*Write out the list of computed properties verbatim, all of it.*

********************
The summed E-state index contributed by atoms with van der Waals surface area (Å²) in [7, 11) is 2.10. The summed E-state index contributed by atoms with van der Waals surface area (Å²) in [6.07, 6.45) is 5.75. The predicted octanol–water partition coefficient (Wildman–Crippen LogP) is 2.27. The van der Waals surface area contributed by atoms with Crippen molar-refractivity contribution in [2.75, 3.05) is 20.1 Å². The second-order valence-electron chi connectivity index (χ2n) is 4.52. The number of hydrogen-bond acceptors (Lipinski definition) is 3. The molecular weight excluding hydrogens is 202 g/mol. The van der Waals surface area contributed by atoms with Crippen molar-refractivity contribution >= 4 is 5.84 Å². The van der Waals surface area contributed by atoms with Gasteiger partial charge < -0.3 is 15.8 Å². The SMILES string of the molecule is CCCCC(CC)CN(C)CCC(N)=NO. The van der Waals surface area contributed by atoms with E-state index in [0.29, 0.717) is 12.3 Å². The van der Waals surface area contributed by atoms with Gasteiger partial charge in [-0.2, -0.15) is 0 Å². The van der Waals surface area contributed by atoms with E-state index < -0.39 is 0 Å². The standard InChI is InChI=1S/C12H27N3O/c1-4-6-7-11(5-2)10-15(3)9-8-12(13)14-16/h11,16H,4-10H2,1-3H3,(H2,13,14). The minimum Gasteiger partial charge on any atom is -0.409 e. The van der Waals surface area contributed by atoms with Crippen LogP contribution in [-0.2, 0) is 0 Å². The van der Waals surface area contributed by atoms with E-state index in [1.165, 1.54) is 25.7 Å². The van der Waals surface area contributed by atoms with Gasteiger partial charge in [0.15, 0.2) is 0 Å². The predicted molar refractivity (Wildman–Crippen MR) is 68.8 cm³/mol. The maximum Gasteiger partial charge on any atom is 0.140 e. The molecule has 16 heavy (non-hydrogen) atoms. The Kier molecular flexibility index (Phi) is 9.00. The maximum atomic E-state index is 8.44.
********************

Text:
The summed E-state index contributed by atoms with van der Waals surface area (Å²) in [7, 11) is 2.10. The summed E-state index contributed by atoms with van der Waals surface area (Å²) in [6.07, 6.45) is 5.75. The predicted octanol–water partition coefficient (Wildman–Crippen LogP) is 2.27. The van der Waals surface area contributed by atoms with Crippen molar-refractivity contribution in [2.75, 3.05) is 20.1 Å². The second-order valence-electron chi connectivity index (χ2n) is 4.52. The number of hydrogen-bond acceptors (Lipinski definition) is 3. The molecular weight excluding hydrogens is 202 g/mol. The van der Waals surface area contributed by atoms with Crippen molar-refractivity contribution >= 4 is 5.84 Å². The van der Waals surface area contributed by atoms with Gasteiger partial charge < -0.3 is 15.8 Å². The SMILES string of the molecule is CCCCC(CC)CN(C)CCC(N)=NO. The van der Waals surface area contributed by atoms with E-state index in [0.29, 0.717) is 12.3 Å². The van der Waals surface area contributed by atoms with Gasteiger partial charge in [-0.2, -0.15) is 0 Å². The van der Waals surface area contributed by atoms with E-state index < -0.39 is 0 Å². The standard InChI is InChI=1S/C12H27N3O/c1-4-6-7-11(5-2)10-15(3)9-8-12(13)14-16/h11,16H,4-10H2,1-3H3,(H2,13,14). The minimum Gasteiger partial charge on any atom is -0.409 e. The van der Waals surface area contributed by atoms with Crippen LogP contribution in [-0.2, 0) is 0 Å². The van der Waals surface area contributed by atoms with E-state index in [1.165, 1.54) is 25.7 Å². The van der Waals surface area contributed by atoms with Gasteiger partial charge in [0.15, 0.2) is 0 Å². The predicted molar refractivity (Wildman–Crippen MR) is 68.8 cm³/mol. The maximum Gasteiger partial charge on any atom is 0.140 e. The molecule has 16 heavy (non-hydrogen) atoms. The Kier molecular flexibility index (Phi) is 9.00. The maximum atomic E-state index is 8.44.